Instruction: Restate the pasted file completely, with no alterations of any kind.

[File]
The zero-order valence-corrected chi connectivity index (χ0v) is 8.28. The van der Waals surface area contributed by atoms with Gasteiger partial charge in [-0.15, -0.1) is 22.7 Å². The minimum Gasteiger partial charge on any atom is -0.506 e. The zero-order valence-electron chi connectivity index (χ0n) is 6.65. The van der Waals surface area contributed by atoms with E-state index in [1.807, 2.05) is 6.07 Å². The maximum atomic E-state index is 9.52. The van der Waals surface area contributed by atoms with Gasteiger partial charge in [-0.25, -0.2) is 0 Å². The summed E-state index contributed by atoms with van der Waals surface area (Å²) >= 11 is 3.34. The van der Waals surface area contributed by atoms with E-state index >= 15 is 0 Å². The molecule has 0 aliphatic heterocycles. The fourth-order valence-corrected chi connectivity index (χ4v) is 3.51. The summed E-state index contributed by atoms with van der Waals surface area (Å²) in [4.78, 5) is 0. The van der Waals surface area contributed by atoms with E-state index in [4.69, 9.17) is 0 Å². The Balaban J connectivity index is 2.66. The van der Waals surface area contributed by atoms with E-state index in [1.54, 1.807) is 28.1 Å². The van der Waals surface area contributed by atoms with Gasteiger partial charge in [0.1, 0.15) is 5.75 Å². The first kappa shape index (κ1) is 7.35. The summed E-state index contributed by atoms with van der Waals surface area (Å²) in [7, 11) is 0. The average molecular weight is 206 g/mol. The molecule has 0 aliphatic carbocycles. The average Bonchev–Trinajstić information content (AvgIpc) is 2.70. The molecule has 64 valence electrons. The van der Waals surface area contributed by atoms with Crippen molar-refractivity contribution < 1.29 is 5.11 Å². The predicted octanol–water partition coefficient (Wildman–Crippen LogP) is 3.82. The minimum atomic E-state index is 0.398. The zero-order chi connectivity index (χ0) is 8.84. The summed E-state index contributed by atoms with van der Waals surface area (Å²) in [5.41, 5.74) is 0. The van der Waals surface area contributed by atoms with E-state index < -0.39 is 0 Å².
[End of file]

The zero-order valence-corrected chi connectivity index (χ0v) is 8.28. The van der Waals surface area contributed by atoms with Gasteiger partial charge in [-0.15, -0.1) is 22.7 Å². The minimum Gasteiger partial charge on any atom is -0.506 e. The zero-order valence-electron chi connectivity index (χ0n) is 6.65. The van der Waals surface area contributed by atoms with E-state index in [1.807, 2.05) is 6.07 Å². The maximum atomic E-state index is 9.52. The van der Waals surface area contributed by atoms with Gasteiger partial charge in [-0.25, -0.2) is 0 Å². The summed E-state index contributed by atoms with van der Waals surface area (Å²) >= 11 is 3.34. The van der Waals surface area contributed by atoms with E-state index >= 15 is 0 Å². The molecule has 0 aliphatic heterocycles. The fourth-order valence-corrected chi connectivity index (χ4v) is 3.51. The summed E-state index contributed by atoms with van der Waals surface area (Å²) in [4.78, 5) is 0. The van der Waals surface area contributed by atoms with E-state index in [4.69, 9.17) is 0 Å². The Balaban J connectivity index is 2.66. The van der Waals surface area contributed by atoms with E-state index in [1.54, 1.807) is 28.1 Å². The van der Waals surface area contributed by atoms with Gasteiger partial charge in [0.1, 0.15) is 5.75 Å². The first kappa shape index (κ1) is 7.35. The summed E-state index contributed by atoms with van der Waals surface area (Å²) in [7, 11) is 0. The average molecular weight is 206 g/mol. The molecule has 0 aliphatic carbocycles. The average Bonchev–Trinajstić information content (AvgIpc) is 2.70. The molecule has 64 valence electrons. The van der Waals surface area contributed by atoms with Crippen molar-refractivity contribution < 1.29 is 5.11 Å². The predicted octanol–water partition coefficient (Wildman–Crippen LogP) is 3.82. The minimum atomic E-state index is 0.398. The zero-order chi connectivity index (χ0) is 8.84. The summed E-state index contributed by atoms with van der Waals surface area (Å²) in [5.41, 5.74) is 0. The van der Waals surface area contributed by atoms with E-state index < -0.39 is 0 Å².